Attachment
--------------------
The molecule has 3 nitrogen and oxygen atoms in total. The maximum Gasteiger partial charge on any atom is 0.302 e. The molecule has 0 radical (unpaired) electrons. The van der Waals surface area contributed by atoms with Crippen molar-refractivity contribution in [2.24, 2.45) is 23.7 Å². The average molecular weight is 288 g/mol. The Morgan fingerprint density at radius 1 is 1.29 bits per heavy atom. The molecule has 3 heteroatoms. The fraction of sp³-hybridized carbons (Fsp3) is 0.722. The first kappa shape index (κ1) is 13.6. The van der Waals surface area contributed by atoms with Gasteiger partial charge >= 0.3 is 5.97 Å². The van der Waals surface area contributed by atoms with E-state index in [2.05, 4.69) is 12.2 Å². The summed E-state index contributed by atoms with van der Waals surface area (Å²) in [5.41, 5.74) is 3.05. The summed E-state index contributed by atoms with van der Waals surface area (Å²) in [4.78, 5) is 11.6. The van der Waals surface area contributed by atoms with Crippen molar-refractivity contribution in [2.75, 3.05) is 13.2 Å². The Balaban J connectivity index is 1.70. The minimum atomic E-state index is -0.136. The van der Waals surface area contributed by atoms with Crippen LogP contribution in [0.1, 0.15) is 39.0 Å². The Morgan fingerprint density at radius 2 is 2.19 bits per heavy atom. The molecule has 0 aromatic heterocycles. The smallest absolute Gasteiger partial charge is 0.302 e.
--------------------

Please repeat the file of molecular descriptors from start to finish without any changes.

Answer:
The molecule has 3 nitrogen and oxygen atoms in total. The maximum Gasteiger partial charge on any atom is 0.302 e. The molecule has 0 radical (unpaired) electrons. The van der Waals surface area contributed by atoms with Crippen molar-refractivity contribution in [2.24, 2.45) is 23.7 Å². The average molecular weight is 288 g/mol. The Morgan fingerprint density at radius 1 is 1.29 bits per heavy atom. The molecule has 3 heteroatoms. The fraction of sp³-hybridized carbons (Fsp3) is 0.722. The first kappa shape index (κ1) is 13.6. The van der Waals surface area contributed by atoms with Gasteiger partial charge >= 0.3 is 5.97 Å². The van der Waals surface area contributed by atoms with E-state index in [2.05, 4.69) is 12.2 Å². The summed E-state index contributed by atoms with van der Waals surface area (Å²) in [5.41, 5.74) is 3.05. The summed E-state index contributed by atoms with van der Waals surface area (Å²) in [4.78, 5) is 11.6. The van der Waals surface area contributed by atoms with Crippen molar-refractivity contribution in [2.75, 3.05) is 13.2 Å². The Balaban J connectivity index is 1.70. The minimum atomic E-state index is -0.136. The van der Waals surface area contributed by atoms with Crippen LogP contribution in [0.1, 0.15) is 39.0 Å². The Morgan fingerprint density at radius 2 is 2.19 bits per heavy atom. The molecule has 0 aromatic heterocycles. The smallest absolute Gasteiger partial charge is 0.302 e.